Germany are currently the best international football team in the game, and their training camp ahead of the 2018 World Cup is equally as impressive. But has too much been done to accommodate the world champions?
Hidden away somewhere behind the rolling vineyards and striking valleys of South Tyrol, Germany's squad is preparing for the 2018 World Cup in Russia. Behind the luxury of Germany's training camp though, lie some uncomfortable truths.
Germany are training at the Sportzone Rungg in Eppan, home to Italian Serie C side FC Südtirol (whose season is still ongoing). The facilities are superb, and certainly do meet the high standards of an international side such as Germany. Renovation work has seen the site improved further from the team's previous stay, in 2010. Two grass and three astroturf pitches, a gym and a rehab center make up the core of the site.
However, these facilities are wildly beyond the requirements of a third-division club. As local newspaper Südtiroler Tageszeitung reported, the renovations cost €8.34 million ($9.7 million) - nearly a million more than the estimated figure. While the area also hosts the three other football clubs that operate in Eppan, it seems difficult to ignore the fact that such improvements have been made just in time for Germany's stay.
The five-star Hotel Weinegg is a popular spot regardless of Germany's presence and so the improvements made for their arrival are perhaps more understandable. However, to get renovations completed in time for Germany's arrival, builders had to work through the night. As the Munich daily tz reported, in order to finish an entire new wing of 39 suites in six months, the town's mayor, Wilfried Trettl, lifted a ban on night work. Only between 1:30 and 4:30 a.m. was all quiet, which wasn't much consolation for those living in the area.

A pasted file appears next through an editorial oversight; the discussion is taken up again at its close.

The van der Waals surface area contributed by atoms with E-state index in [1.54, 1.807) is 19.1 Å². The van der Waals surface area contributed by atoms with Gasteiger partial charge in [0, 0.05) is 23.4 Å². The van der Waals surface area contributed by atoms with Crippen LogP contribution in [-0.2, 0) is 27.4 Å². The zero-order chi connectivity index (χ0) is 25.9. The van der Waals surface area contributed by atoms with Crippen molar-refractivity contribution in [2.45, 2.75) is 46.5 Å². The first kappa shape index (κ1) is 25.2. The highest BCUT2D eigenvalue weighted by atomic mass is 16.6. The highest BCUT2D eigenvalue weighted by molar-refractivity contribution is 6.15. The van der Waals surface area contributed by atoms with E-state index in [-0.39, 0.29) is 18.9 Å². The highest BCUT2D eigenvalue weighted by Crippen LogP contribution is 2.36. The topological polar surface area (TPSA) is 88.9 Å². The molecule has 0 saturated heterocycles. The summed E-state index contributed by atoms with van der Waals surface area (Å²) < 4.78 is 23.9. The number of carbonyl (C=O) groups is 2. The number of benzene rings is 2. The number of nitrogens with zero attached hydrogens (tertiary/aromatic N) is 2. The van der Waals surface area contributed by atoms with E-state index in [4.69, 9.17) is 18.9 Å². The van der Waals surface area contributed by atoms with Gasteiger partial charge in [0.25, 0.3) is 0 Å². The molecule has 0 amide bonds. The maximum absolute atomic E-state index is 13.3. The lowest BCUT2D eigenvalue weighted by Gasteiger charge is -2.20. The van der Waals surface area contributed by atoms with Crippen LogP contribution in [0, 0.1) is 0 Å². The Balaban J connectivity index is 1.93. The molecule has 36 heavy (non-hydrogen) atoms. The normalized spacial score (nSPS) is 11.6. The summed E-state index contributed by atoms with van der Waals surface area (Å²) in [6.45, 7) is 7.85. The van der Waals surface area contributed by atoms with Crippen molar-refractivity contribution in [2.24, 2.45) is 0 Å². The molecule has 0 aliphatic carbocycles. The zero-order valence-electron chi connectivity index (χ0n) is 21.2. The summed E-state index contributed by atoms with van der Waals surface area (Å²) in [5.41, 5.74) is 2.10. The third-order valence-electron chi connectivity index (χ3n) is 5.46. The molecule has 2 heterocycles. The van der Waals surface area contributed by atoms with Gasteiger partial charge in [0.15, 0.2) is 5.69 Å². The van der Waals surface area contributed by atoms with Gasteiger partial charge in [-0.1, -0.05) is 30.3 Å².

The same could be said for Germany fans, who have largely been kept at bay. Other than a light training session in front of invited guests — friends of partners and sponsors — Germany have closed themselves off. Upon arrival in the camp, the team bus drove straight past, the hotel has been fenced off and some fans have been left to hopefully ask visiting media if they know of any open training sessions. Naturally, sporting preparation for the World Cup takes priority and players can't constantly be signing autographs, but a little less distance to fans who have traveled to Italy surely wouldn't go amiss.
Team manager Oliver Bierhoff responded to the issue on Day 3 of the training camp. The former Germany striker raised the possibility of holding open training sessions — as is customary for German club teams.
"We'll make a decision depending on the situation," Bierhoff said on Friday, adding that arranging security was always a consideration. Between the lines though, comes the feeling that fans might be left hoping for a while longer.
South Tyrol and the German Football Association (DFB) have entered a marketing arrangement, which may well make sense in the modern football world. The bargain goes something like this: The region spends money on making sure Germany wants for nothing — according to numbers collated by German private broadcaster Sport 1, the training camp is costing the municipality of Eppan €550,000 and the region of South Tyrol €600,000. In return, 224 accredited media members deliver almost 24-7 coverage of the team — in Eppan, South Tyrol.
And yet it seems somewhat perverse that this autonomous province in the north of Italy uses tax revenue to accommodate a visiting football team when, a world away in the south of the country, unemployment and debt reign supreme.
Germany's World Cup hashtag is "#zsmmn," a social-media friendly version of the German word "zusammen", which translates as "together." While there's no denying that Germany are together, for now at least, the rest of the world seems to be a long way away.